Open Science

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Hello!  Is this thing on?  The last 12 months have seen significant life changes (seemingly successful) for many of the people within and around the OWW community.  Because OWW is a community (of researchers) we are past due for an update on how we are doing and open discussions of where we might want to be heading.

First, a few of the changes:

  • All of the founding researchers who created and obtained funding in support of OWW managed to  earn their PhDs from MIT.  Many of these folks have successfully launched a new company, Ginkgo BioWorks, in order to help make biology easy to engineer.  Indeed!
  • Lorrie LeJeune, who was our Managing Director was lured away to become a Senior Editor at Nature Education, which is an incredible opportunity for her to impact the lives of many learners.  Good luck Lorrie!
  • The Endy Lab wound down at MIT and has been reborn at Stanford.  Personally, I’ve moved twice, sold one condo, bought one house, helped to design and manage the construction of a new laboratory, and have been assembling a new research team.  Phew.

Second, what’s not changed:

  • Bill Flanagan remains gainfully employed at MIT, working to make OWW better and helping to put out the fires that flare up.  Simply put, Bill is an incredible resource for OWW and we are ridiculously lucky to have somebody at his skill level and with his strategic perspective at the heart of OWW.
  • We currently maintain funding from the US National Science Foundation in support of OWW.  To clarify one point in the recent and fantastic article by Jakob Sukale, the NSF grant expires 30 April 2010.  This grant currently pays for Bill’s salary and our server costs.  We are currently underspending on this grant and I will likely ask for a no-cost extension which, if granted, could extend our existing funding runway to April 2011.

Third, who is OWW?

  • I’ve found it very useful to understand who is actually using OWW.  I’d suspected that some people tend to talk about OWW and openness in research but that fewer folks are actually living the dream, so to speak.  Well, turns out that thanks to Bill, OWW maintains a statistics page here.  There are ~6000 registered OWW users (roughly doubling over the past year).  About 50 different users make edits to OWW pages on any given day.  About 500 unique users make edits each month.  Over 100,000 unique visitors browse OWW each month. This is incredible!
  • From a different perspective, OWW is incredibly small.  We also represent a broader experiment in changing the process of research that is very much in a fragile intermediate stage of its development.  Michael Nielsen did a good job of capturing some of the issues in his recent article, “Doing Science in the Open.”  Stated differently and from a personal perspective, I would currently be hard pressed to make a successful argument that supporting and using OWW has made the research in my own laboratory significantly better, as judged by our traditionally published results.  On the one hand, we had a great experience using OWW as a platform for developing a shared reference standard for measuring promoter activity in vivo. On the other hand, using OWW as it exists today has led to increased frustration with the slow inanities to be found within the conventional research publication process, while simultaneously and naively reducing the pressure to publish more formally and enabling others outside the (v. small) OWW community to “borrow” results without giving credit.  Perhaps this shouldn’t be surprising. All said, I’m more invested in OWW than ever before, and am convinced that we are figuring out a new way to do research.  We just have a lot of work to do in order to make the transition complete.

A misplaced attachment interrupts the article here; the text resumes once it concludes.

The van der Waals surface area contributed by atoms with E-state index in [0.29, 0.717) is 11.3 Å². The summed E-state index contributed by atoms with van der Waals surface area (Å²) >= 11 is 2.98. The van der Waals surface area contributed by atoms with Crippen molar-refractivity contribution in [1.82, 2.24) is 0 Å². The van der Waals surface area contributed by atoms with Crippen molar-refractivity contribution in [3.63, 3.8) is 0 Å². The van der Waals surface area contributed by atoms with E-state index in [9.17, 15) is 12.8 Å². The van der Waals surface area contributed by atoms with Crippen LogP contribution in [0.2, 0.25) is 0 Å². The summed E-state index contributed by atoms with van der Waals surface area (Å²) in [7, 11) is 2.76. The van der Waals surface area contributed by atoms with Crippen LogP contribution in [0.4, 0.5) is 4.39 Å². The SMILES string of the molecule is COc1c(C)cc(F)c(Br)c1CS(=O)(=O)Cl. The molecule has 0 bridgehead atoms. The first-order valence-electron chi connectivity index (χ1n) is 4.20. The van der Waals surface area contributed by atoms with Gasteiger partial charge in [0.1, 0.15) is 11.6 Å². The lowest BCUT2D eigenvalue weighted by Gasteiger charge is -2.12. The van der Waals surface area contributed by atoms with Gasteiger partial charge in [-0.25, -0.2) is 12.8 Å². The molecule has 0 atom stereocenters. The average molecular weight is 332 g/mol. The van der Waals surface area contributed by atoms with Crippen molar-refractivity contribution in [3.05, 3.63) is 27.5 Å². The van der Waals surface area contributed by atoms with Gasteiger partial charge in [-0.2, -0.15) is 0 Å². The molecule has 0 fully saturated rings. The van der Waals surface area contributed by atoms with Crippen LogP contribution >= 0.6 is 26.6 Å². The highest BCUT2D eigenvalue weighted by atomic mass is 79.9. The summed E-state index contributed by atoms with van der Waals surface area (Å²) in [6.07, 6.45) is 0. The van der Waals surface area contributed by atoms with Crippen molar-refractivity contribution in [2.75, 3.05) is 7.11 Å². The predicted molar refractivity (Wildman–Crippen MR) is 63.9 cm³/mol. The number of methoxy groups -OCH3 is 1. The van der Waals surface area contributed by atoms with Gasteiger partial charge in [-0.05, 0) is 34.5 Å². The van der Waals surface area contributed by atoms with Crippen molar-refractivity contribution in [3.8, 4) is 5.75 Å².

So fourth, what’s happening in terms of thinking about where we might go?

  • Lorrie LeJeune and Jason Kelly did a tremendous job exploring the entire process of research, from brainstorming ideas to promulgating results.  Some of these ideas are summarized here.  Many interesting questions and debates arise from considering this framing.  For example, is OWW about the information and knowledge maintained on our servers, or is it about the community of researchers that produces this content?  (personally, I think that the answer is both).  Stated  differently, should OWW support the process of research or should we focus on the capture and promulgation of research results?  (again, I’d vote both).  As a different example, does OWW exist primarily in order to stand as a shining beacon of openness in research, or are we simply trying to make the research process better which, given today’s information and communication technology platforms, tends to select for doing many more things in the open? (more on this third example below).
  • Bill Flanagan and I have been churning through the exciting opportunities that seem to continuously emerge given ongoing advances in information and communication technologies.  Some people refer to OWW as a wiki.  This makes me cringe.  Wikis are great but we likely need to transcend this framing in order to best realize solutions that could be developed in service of our community and our work.  You can find many early examples of this, such as Bill’s pilot efforts to integrate OWW with online document systems (e.g., Google Docs).

So, where should we go?  My own sense is that we should go meta and support the integration of many web-based tools and communities in support of making the research process better.  We will end up doing many more things in the open as a result.  We also need to partner more effectively with existing modes and channels of peer review and recognition.  But this is just my sense, so please chime in with your two cents, either via our Google discussion group, in the comments below, or by editing the appropriate OWW page.  We need to hear from the people who are depending on OWW, or who would use OWW if <blank> happened.  Also, for those of us for whom OWW is an essential part of our research existence, please participate in discussions about how to best guarantee the future funding of our operation.  We have time to work through different models, but need to start doing so now. Our Discussion list is